For the third article of our legal series surrounding DAOs, we focus on the data minimisation principle. This principle implies that collecting personal data must be kept to a minimum, and that data collected be used only for predefined and specific purposes. In the Big Data economy where obtaining as much personal data as possible is a thriving business model, data minimisation comes into question. Could blockchain-based organisations actually bring a possible solution to this problem?
Data Minimisation as a Design Principle
Blockchains are ever growing databases where the deletion of personal data, especially on public permissionless blockchains, is extremely hard or almost impossible. This doesn't mean, however, that blockchains cannot be designed with the data minimisation principle in mind.
When designing a blockchain or blockchain-based applications, the easiest path to comply with the Data Minimisation principle is to avoid storing any personal data on the blockchain in the first place. Although this might not always be possible, a blockchain should at least be conceived and structured with a data minimisation mindset: the smallest possible amount of personal data should be collected, and it should only be collected for a specific reason. In other words, the disclosure of your personal data should involve the minimum amount of data necessary to accomplish the task at hand.
One really promising fact about blockchain-based applications and organisations is that they can actually better comply with the principle of Data Minimisation than centralised systems and organisations.
Blockchain technology is based upon the idea of trustlessness. In a centralized system, there is always an intermediary that you need to trust which stores your personal data and interacts on your behalf. On the contrary, blockchain-based systems are designed based on the principles of self-control and self-responsibility. All interactions in a blockchain-based system are peer-to-peer, meaning that there are no intermediaries. This also means that people are in control over the sharing and disclosure of their own personal data.
Blockchains are, however, not fully optimised regarding the data minimisation principle. As mentioned in our first article regarding the applicability of the GDPR to DAOs, when interacting with public permissionless blockchains, the public key stored with every transaction you make on the blockchain could potentially lead to tracing your identity and could thus, be considered as personal data. New decentralised applications and tools could nevertheless solve this issue by offering a more private and secure way of interacting with the blockchain.
Self Sovereign Identity systems
One of these promising solutions regarding data minimisation and data privacy is the development of Self Sovereign Identity systems (SSI). There is no consensus on an exact definition of SSI yet, but roughly, it can be described as a decentralised solution enabling a person to own, control, and share their identity and data as needed. The concept in itself is not new, but blockchain technology has spurred the technical development and a renewed interest towards it.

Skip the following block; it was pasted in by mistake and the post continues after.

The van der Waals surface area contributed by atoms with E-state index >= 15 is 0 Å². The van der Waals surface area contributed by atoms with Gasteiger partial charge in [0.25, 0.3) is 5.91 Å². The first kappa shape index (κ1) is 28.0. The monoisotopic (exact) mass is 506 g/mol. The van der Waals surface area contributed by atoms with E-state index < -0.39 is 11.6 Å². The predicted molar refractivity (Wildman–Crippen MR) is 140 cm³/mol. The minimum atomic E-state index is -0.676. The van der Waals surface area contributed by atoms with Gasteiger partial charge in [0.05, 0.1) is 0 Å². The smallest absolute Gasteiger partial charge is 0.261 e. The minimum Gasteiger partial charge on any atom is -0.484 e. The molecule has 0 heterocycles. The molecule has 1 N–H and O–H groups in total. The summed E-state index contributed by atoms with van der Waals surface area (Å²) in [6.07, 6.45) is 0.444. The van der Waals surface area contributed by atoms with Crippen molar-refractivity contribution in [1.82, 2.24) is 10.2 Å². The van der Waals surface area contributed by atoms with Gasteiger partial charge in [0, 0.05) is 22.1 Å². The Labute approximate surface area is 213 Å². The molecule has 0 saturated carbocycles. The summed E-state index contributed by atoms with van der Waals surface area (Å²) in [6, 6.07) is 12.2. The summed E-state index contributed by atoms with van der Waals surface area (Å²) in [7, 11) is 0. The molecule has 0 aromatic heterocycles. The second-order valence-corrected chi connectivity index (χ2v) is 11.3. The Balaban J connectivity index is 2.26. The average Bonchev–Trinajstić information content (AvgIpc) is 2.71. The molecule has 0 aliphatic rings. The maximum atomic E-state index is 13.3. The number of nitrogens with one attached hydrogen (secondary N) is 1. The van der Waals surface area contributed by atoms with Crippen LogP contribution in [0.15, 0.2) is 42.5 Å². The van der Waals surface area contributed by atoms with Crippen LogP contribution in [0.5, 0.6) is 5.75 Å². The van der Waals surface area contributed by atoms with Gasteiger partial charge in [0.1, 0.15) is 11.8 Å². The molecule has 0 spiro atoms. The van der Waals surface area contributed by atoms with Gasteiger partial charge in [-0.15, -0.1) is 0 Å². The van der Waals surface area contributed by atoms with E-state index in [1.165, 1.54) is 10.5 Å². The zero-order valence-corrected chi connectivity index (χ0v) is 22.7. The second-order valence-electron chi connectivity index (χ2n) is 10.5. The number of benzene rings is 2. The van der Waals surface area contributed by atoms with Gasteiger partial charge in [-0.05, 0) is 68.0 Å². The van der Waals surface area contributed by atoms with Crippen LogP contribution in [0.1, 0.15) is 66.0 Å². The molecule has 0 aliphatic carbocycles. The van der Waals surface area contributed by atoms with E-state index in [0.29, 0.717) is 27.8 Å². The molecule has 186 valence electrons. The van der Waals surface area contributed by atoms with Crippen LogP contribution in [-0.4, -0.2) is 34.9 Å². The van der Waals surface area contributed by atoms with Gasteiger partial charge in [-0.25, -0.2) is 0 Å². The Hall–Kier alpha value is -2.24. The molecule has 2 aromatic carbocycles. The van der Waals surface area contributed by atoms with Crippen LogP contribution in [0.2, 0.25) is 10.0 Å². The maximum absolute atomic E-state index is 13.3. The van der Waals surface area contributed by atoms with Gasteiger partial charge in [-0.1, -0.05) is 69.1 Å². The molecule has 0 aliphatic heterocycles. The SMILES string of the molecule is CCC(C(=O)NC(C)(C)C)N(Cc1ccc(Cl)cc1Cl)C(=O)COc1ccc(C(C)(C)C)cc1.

Though still under development, SSI systems should not be considered as just pie in the sky, as they are likely to be adopted. In the context of DAOs, SSI systems could be used to prove the identities of an organization’s members, or to at least verify that someone is a unique human being. Making use of self sovereign identities can prevent massive data breaches as people do not have to rely on third party “identity providers” such as Google and Facebook, or official public institutions like governments. Furthermore, in light of data minimisation, everyone retains the power to decide which personal data they want to share, and which ones they do not.
Zero Knowledge Proof
Another promising tool that could be important for the principle of data minimisation is an encryption scheme called Zero-Knowledge Proof. By making use of a Zero-Knowledge Proof scheme, one party can prove that something is true to another party, without disclosing additional personal information.
When implemented in blockchain, the sender of a transaction, the recipient, and other transaction details can remain anonymous while guaranteeing that the transactions are valid. When interacting with a blockchain-based DAO, this will solve the problem of a public key being used to eventually lead to someone's identity, as their public key is not being revealed.
Regaining Control over Data
The GDPR is a major milestone for EU citizens regarding gaining back control over their personal data. The data minimisation principle of the GDPR is aimed at the intermediaries collecting and storing personal data. Blockchain solutions such as the ones mentioned above go one step beyond and make it actually possible to truly regain control without intermediaries involved. In relation to data minimisation, this implies that no one — other than the person herself — decides upon the minimal and adequate personal information to disclose to handle a specific task. Taking back control over our personal data will bring an end to the blind data harvesting and big data economy, and evolve society towards a data economy where everyone can decide whether they want to participate or not.
This article has been funded through the GenesisDAO, but is not biased towards it. This article presents our own views and was written for general information purposes only and does not constitute legal advice.